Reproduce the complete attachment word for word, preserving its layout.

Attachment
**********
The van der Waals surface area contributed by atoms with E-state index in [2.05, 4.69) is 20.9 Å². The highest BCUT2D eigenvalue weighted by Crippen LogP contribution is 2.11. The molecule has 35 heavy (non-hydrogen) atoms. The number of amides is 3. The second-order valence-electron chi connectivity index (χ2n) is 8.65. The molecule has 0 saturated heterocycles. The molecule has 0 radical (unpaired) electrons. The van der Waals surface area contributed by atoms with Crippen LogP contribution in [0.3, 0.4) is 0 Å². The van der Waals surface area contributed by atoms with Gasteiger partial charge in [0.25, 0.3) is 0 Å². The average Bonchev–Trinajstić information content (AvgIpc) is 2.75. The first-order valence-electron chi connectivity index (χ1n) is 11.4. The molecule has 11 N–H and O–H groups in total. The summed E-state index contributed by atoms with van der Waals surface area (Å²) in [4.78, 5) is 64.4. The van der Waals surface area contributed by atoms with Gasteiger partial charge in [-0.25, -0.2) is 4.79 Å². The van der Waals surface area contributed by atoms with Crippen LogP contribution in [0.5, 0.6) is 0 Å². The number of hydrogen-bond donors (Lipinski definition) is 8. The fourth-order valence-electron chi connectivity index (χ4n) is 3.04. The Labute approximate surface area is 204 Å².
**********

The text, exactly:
The van der Waals surface area contributed by atoms with E-state index in [2.05, 4.69) is 20.9 Å². The highest BCUT2D eigenvalue weighted by Crippen LogP contribution is 2.11. The molecule has 35 heavy (non-hydrogen) atoms. The number of amides is 3. The second-order valence-electron chi connectivity index (χ2n) is 8.65. The molecule has 0 saturated heterocycles. The molecule has 0 radical (unpaired) electrons. The van der Waals surface area contributed by atoms with Crippen LogP contribution in [0.3, 0.4) is 0 Å². The van der Waals surface area contributed by atoms with Gasteiger partial charge in [0.25, 0.3) is 0 Å². The average Bonchev–Trinajstić information content (AvgIpc) is 2.75. The first-order valence-electron chi connectivity index (χ1n) is 11.4. The molecule has 11 N–H and O–H groups in total. The summed E-state index contributed by atoms with van der Waals surface area (Å²) in [4.78, 5) is 64.4. The van der Waals surface area contributed by atoms with Gasteiger partial charge in [-0.25, -0.2) is 4.79 Å². The van der Waals surface area contributed by atoms with Crippen LogP contribution in [0.5, 0.6) is 0 Å². The number of hydrogen-bond donors (Lipinski definition) is 8. The fourth-order valence-electron chi connectivity index (χ4n) is 3.04. The Labute approximate surface area is 204 Å².